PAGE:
Was a dark stormy night
As the train rattled on
All the passengers had gone to bed
Except a young man with a baby in his arms
Who sat there with a bowed-down head.
The innocent one began crying just then
As though its poor heart would break
One angry man said, “Make that child stop its noise
For it’s keeping all of us awake.”
“In The Baggage Coach Ahead”, Gussie Davis
I heard it on John Mellancamp’s Scarecrow
Until the age of 30, I’d never held a baby. Yes, I was disinclined, but in truth there were very few babies around to hold. Before that age, none of my relatives or friends had children. With a couple of exceptions, that extends to Julie’s friends as well.
Over the past three years, I’ve had the chance to spend time with a half-dozen different babies. Here’s something I hadn’t realized about babies: they cry a lot less than I thought.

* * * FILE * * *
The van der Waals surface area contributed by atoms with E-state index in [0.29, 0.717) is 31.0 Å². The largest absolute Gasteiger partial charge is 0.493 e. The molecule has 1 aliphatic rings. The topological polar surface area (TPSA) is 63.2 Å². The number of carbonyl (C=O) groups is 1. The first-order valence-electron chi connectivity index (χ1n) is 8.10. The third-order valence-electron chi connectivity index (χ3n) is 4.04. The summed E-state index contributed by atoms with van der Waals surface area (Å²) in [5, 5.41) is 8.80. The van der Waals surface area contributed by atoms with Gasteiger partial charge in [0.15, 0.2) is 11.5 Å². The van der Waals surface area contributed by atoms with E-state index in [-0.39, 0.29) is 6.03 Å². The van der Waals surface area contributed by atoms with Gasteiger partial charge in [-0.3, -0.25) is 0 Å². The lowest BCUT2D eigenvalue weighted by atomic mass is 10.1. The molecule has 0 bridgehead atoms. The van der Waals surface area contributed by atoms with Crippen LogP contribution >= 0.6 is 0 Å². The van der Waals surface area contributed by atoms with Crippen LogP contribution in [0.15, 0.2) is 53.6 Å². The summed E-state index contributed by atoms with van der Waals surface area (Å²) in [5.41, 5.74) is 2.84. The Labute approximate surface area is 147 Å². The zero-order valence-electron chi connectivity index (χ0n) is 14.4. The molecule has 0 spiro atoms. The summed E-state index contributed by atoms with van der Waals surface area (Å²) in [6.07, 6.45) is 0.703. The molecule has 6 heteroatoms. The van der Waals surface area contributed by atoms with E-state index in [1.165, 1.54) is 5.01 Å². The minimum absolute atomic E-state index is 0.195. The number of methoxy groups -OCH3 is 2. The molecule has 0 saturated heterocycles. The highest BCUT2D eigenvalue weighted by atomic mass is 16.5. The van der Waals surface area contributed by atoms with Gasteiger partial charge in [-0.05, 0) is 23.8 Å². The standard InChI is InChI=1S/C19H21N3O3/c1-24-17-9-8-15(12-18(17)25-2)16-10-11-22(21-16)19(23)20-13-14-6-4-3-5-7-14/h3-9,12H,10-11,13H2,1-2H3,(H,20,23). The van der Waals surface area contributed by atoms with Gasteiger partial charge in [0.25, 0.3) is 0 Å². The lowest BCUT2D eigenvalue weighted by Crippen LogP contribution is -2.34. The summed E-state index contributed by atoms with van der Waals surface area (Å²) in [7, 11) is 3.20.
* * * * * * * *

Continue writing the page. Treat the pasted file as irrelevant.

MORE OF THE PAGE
In pop culture–books, movies, television, music–babies cry. That’s what they do. Their job is usually to heighten the tension of a scene, and they do that (or, rather, the sound man does that) by wailing like a mortally-wounded wildebeest. Alternately, they provide comic relief, but I can’t say I find babies particularly funny.
Having spent thirty years being told that babies cry constantly, it’s been a pleasant surprise to go hours or days in their presence with barely a whine.